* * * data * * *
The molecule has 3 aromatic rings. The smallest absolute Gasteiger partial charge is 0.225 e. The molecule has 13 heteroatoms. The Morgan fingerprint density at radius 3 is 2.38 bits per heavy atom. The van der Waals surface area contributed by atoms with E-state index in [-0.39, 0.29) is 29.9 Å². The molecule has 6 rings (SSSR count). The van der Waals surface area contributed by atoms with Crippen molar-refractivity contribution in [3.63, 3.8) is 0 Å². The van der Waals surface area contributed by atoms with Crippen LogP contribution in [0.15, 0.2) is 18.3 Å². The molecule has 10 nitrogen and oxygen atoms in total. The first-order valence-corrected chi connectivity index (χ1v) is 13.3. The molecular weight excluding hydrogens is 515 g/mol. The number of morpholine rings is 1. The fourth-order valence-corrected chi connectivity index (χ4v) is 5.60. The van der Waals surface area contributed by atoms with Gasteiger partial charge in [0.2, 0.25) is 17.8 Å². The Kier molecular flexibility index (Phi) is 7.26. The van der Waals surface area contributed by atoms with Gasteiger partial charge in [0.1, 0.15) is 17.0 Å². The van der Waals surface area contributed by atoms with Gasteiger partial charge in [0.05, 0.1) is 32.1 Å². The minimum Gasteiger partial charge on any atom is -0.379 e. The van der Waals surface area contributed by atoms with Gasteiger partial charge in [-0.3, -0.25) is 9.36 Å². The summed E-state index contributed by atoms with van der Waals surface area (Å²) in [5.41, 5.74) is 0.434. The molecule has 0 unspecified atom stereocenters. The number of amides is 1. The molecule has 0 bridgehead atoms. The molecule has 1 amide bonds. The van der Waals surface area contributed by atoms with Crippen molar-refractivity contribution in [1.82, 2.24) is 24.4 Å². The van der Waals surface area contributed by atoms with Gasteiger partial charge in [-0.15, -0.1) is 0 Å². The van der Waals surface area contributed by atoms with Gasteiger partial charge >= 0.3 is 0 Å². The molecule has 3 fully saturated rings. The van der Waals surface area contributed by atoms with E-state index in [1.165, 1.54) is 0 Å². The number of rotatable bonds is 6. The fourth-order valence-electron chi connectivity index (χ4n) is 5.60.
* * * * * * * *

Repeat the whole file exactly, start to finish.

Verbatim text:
The molecule has 3 aromatic rings. The smallest absolute Gasteiger partial charge is 0.225 e. The molecule has 13 heteroatoms. The Morgan fingerprint density at radius 3 is 2.38 bits per heavy atom. The van der Waals surface area contributed by atoms with E-state index in [-0.39, 0.29) is 29.9 Å². The molecule has 6 rings (SSSR count). The van der Waals surface area contributed by atoms with Crippen molar-refractivity contribution in [3.63, 3.8) is 0 Å². The van der Waals surface area contributed by atoms with Crippen LogP contribution in [0.15, 0.2) is 18.3 Å². The molecule has 10 nitrogen and oxygen atoms in total. The first-order valence-corrected chi connectivity index (χ1v) is 13.3. The molecular weight excluding hydrogens is 515 g/mol. The number of morpholine rings is 1. The fourth-order valence-corrected chi connectivity index (χ4v) is 5.60. The van der Waals surface area contributed by atoms with Gasteiger partial charge in [0.2, 0.25) is 17.8 Å². The Kier molecular flexibility index (Phi) is 7.26. The van der Waals surface area contributed by atoms with Gasteiger partial charge in [0.1, 0.15) is 17.0 Å². The van der Waals surface area contributed by atoms with Gasteiger partial charge in [0.05, 0.1) is 32.1 Å². The minimum Gasteiger partial charge on any atom is -0.379 e. The van der Waals surface area contributed by atoms with Gasteiger partial charge in [-0.3, -0.25) is 9.36 Å². The summed E-state index contributed by atoms with van der Waals surface area (Å²) in [5.41, 5.74) is 0.434. The molecule has 0 unspecified atom stereocenters. The number of amides is 1. The molecule has 0 bridgehead atoms. The molecule has 1 amide bonds. The van der Waals surface area contributed by atoms with Crippen molar-refractivity contribution in [1.82, 2.24) is 24.4 Å². The van der Waals surface area contributed by atoms with Gasteiger partial charge in [-0.15, -0.1) is 0 Å². The van der Waals surface area contributed by atoms with Gasteiger partial charge >= 0.3 is 0 Å². The molecule has 3 fully saturated rings. The van der Waals surface area contributed by atoms with E-state index in [1.165, 1.54) is 0 Å². The number of rotatable bonds is 6. The fourth-order valence-electron chi connectivity index (χ4n) is 5.60.